Maxim Rudometkin

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Maxim Gavrilovich Rudometkin (Максим Гаврилович Рудомёткин) (c. 1818 – 1877) was a presbyter of the sect of Molokan Spiritual Christian Pryguny (Russian: Прыгуны : Jumpers).

Early life[edit]

He was born in the village of Algasovo, Tambov Oblast, central Russia (c. 1818 – 1822).[1] At the age of 8, according to a letter written by him to his followers,[2] his family forsook the Russian Orthodox Church (c. 1826 – 1830) and joined a Protestant Russian sectarian movement, founded by Semeon M. Uklein, whose followers called themselves Molokan Spiritual Christians (Духовноe Христианe : Spiritual Christians).[3] At sometime during the years 1838 and 1842, the Rudometkin family moved to the South Caucasus during a period of massive resettlement of undesirable (non-Orthodox) heretics to the periphery of the Russian Empire where he played a major role in the founding of a new Molokan sect, named the Molokan Jumpers, which became official in 1856. [4] [5]

The Rudometkin family eventually settled in the village of Nikitino in 1842, [6] Erivan Governorate, renamed Fioletovo in 1936, where he along with his wife, Maria Feodorovna, raised 3 boys, Ermolai, Alexei and Vassya. He prophesied of the apocalypse often and as his status among the Molokan Jumpers grew, in which he was given the leadership role by L.P. Sokoloff. An eyewitness account reports the ceremony was performed by the laying on of hands by Sokoloff with a blessing of the Holy Spirit.[7]

General History[edit]

After his anointment by Sokoloff, Rudometkin then introduced through spiritual inspiration, a new form of worship which involved jumping and skipping like calves and lambs in the fields. This was done as a fulfillment of the prophecies of Sokoloff, who wrote that a time will come when the righteous will skip and jump like the calves and lambs of the field. These Molokan Jumpers only experienced a form of prophecy and raising of hands during their worship services. This form of worship took place during home meetings or when working in the fields. Rudometkin preached a high reliance on spiritual inspiration, when his adherents would feel the Spirit come upon them, they would leap and jump in the Spirit speaking in new tongues (glossolalia) and prophesy. Rudometkin was a charismatic individual who traveled from village to village, preaching of repentance and of the coming 1000 year kingdom of Christ upon earth, which is written of in the book of Revelation. On December 19, 1854, he was spiritually crowned by the community through their activity of the Holy Spirit to be called the "king of spirits" and "leader of the people of Zion".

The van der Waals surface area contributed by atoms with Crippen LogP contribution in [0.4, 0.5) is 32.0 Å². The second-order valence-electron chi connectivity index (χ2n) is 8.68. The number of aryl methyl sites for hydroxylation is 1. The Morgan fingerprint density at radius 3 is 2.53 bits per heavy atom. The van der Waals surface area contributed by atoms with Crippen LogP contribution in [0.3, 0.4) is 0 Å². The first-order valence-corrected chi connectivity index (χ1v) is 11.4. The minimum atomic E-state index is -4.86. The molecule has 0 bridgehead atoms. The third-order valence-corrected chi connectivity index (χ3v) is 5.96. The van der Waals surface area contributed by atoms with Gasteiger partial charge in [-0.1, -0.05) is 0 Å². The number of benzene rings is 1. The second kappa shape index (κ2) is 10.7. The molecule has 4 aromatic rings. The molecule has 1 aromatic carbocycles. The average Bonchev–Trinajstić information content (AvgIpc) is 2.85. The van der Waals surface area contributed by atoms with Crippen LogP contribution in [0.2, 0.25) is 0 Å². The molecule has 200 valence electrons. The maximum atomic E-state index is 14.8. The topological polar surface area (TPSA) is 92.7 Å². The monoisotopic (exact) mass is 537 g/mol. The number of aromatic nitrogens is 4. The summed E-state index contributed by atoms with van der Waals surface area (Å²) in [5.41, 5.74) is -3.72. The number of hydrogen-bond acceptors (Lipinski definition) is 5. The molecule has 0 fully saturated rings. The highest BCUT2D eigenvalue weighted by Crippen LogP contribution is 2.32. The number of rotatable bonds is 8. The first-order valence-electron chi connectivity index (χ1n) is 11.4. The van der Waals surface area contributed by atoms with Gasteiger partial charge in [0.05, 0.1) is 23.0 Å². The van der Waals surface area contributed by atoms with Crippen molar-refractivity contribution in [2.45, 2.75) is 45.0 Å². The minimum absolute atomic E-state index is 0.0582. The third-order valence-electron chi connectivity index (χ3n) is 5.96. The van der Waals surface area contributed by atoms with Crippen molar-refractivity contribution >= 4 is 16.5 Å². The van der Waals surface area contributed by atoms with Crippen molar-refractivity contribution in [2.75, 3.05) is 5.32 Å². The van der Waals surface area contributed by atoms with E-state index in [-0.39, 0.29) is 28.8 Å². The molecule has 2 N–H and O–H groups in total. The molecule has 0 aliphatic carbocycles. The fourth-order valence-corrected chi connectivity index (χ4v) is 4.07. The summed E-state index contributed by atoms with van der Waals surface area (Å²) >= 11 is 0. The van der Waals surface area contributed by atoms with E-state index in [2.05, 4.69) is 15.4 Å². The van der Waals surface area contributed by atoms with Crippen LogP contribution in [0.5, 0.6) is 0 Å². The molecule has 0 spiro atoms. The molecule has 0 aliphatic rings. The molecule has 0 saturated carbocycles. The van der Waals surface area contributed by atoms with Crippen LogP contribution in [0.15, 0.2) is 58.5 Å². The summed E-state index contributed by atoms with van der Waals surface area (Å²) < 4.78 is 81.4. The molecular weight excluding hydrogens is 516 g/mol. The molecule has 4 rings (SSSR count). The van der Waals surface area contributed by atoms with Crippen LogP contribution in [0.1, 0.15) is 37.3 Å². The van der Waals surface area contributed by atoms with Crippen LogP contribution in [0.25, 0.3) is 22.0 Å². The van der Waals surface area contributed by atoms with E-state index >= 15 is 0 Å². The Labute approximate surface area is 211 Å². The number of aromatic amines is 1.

After this "spiritual coronation", he then appointed two prophets and two prophetesses to represent him in spiritual matters in the community. The prophets were named Emelian Telegin and Fitis Nazaroff, the two prophetess's were named Stenya Kartashova and Varya Manuseeva.[8] Rudometkin frequently called his community the New Israel, jumpers and leapers and children of Zion. In the year 1855, this coronation was confirmed by a young boy prophet named Efim Gerasimovich Klubnikin, who at 12 years old, prophesied concerning the spiritual kingship of Rudometkin among the Jumpers. This spiritual preaching and activity reached its peak into 1858, in which, according to certain files, close to half of the Molokan Jumpers in Transcaucasia accepted and acknowledged Rudometkin as king of spirits and leader of Zion. On August 25 of 1858, his followers erected a large banner on the road into their village, declaring the end of the tsarist regime and the soon coming establishment of Christ's kingdom upon earth. This banner was seen by local authorities and also by the two grand dukes, Michael Nikolaevich and Nicholas Nicolaievich the elder, during a visit of theirs to the area. The banner was quickly removed by authorities and was later reported to higher officials that the followers of Rudometkin, due to his teachings, were beginning to pose a political and religious threat in the area against the authority-ship of the tsar and the official religion of his regime. Which was the state religion of Eastern Orthodoxy.